Coach Payne optimistic about USC Upstate's season
Story originally published in the Spartanburg Herald-Journal, reprinted with permission
By Will Rothschild
Published: Sunday, November 6, 2011
Here are the cold hard facts for coach Eddie Payne's 10th USC Upstate team:
Only six of the 15 players on the roster have ever been on the court during a Division I college basketball game.
Only two seniors and two juniors are on the roster. None have ever been full-time starters, and the two juniors are transfers who have never played at this level.
Three freshmen and one sophomore from last year's team are no longer with the program.
That's not the usual recipe for producing preseason hope. And yet, there is good reason to believe the Spartans will be better — perhaps much, much better — than the team that went 5-25 (4-16 A-Sun) a year ago. If so, it would come as the Spartans enter their fifth season at the Division I level and finally become eligible to play in the conference tournament and compete for the automatic NCAA tournament bid that comes with winning it.
"We are more talented — we have more athleticism and more players who can help us win games at this level," said Payne. "What we have to do is shorten the learning process for these young kids. We have to keep telling them that there is no reason why they can't do certain things just because they are a freshman. That is not an excuse."
Payne's four true freshmen don't have to look far to find proof of what Payne is talking about. Craig — a skilled and springy 6-foot-6 forward from Rock Hill — gave Spartans fans reasons to think better times were coming during a freshman campaign in which he averaged 14.4 points and 7.2 rebounds per game. A good ball-handler who can attack and finish at the rim, Craig also proved his shooting ability while making 68 3-pointers last year, making him one of the most complete offensive players in the Atlantic Sun, a sometimes-overlooked mid-major league that actually finished with a higher RPI than the Southern Conference last year.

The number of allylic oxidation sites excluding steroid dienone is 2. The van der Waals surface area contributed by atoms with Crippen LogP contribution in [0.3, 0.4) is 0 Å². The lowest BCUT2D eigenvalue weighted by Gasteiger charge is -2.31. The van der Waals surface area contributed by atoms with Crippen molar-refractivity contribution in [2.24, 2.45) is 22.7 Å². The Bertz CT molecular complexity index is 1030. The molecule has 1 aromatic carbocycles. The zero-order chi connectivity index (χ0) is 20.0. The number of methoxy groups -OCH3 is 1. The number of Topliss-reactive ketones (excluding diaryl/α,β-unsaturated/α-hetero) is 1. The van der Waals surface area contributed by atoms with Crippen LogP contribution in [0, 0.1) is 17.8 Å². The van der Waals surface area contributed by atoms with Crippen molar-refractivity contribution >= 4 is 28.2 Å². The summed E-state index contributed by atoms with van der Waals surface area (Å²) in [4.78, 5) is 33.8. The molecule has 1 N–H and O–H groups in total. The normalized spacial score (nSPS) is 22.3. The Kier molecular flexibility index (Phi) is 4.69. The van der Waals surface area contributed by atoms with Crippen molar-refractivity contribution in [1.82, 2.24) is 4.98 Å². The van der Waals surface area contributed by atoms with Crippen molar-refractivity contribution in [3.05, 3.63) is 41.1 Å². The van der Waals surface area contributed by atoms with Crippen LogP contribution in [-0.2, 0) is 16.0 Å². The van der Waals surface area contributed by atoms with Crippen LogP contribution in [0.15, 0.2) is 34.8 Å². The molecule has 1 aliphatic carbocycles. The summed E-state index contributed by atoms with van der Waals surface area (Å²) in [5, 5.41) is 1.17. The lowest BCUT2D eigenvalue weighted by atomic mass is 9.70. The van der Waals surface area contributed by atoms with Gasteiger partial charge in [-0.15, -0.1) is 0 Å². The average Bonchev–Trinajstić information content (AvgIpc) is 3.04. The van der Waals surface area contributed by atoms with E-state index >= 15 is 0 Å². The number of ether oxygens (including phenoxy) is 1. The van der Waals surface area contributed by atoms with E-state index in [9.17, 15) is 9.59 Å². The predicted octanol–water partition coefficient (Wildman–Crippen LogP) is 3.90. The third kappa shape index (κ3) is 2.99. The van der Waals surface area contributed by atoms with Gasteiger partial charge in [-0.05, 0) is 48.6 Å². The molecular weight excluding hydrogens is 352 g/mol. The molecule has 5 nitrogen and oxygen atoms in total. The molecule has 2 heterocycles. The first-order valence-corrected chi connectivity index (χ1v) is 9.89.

"Everyone worked very hard this summer," Craig said. "All the guys who are back are stronger and the freshmen are good players and they are working hard. I think we have more athleticism and more depth."
Which Payne plans to try to maximize by ramping up the defensive pressure. To date, the Spartans haven't had the personnel to apply pressure and challenge the passing lanes. The new focus was evident in a recent practice as the Spartans spent all but perhaps 25 minutes of a 2-hour practice on defensive drills and principles.
It is a style of play more in line with what Payne has done throughout a head coaching career of 26 seasons, 380 victories, and three NCAA tournament appearances.
"It's always been that way with my best teams," Payne said. "… When you have more talent you can dictate things defensively better and more frequently, and generally speaking, that's how you win. Defense can be there all the time. You don't always shoot it that well and you make mistakes. But the kind of defensive effort that becomes a staple is what we want."
But for the best-laid plans of the early autumn to work in the deep of winter, Payne will need marked improvement from returnees such as Olumuyiwa, who led the A-Sun in blocks last season at 2.3 per game, and Ricardo Glenn (6-8, 250) as well as for a couple of newcomers to help sort out what is for now an unsettled backcourt situation. (A name to watch is Adrian Rodgers, a 6-foot-4 freshman from Alpharetta, Ga., who combines the ability to score with above-the-rim athleticism.)
A more reasonable non-conference schedule should help the development.
While the Spartans have played as many as nine "guarantee games" — matchups with programs from power conferences such as the SEC that mid-majors schedule for the check that comes with the expected beatdown — only four such games are on the docket this season.
So instead of piling up miles and confidence-draining defeats, Payne is counting on some early wins to help affirm what he's teaching one of the youngest teams in Division I.
"The schedule this year is a step forward for this program," Payne said. "You can't build a program by losing. … I expect us to be a better, much more dangerous team."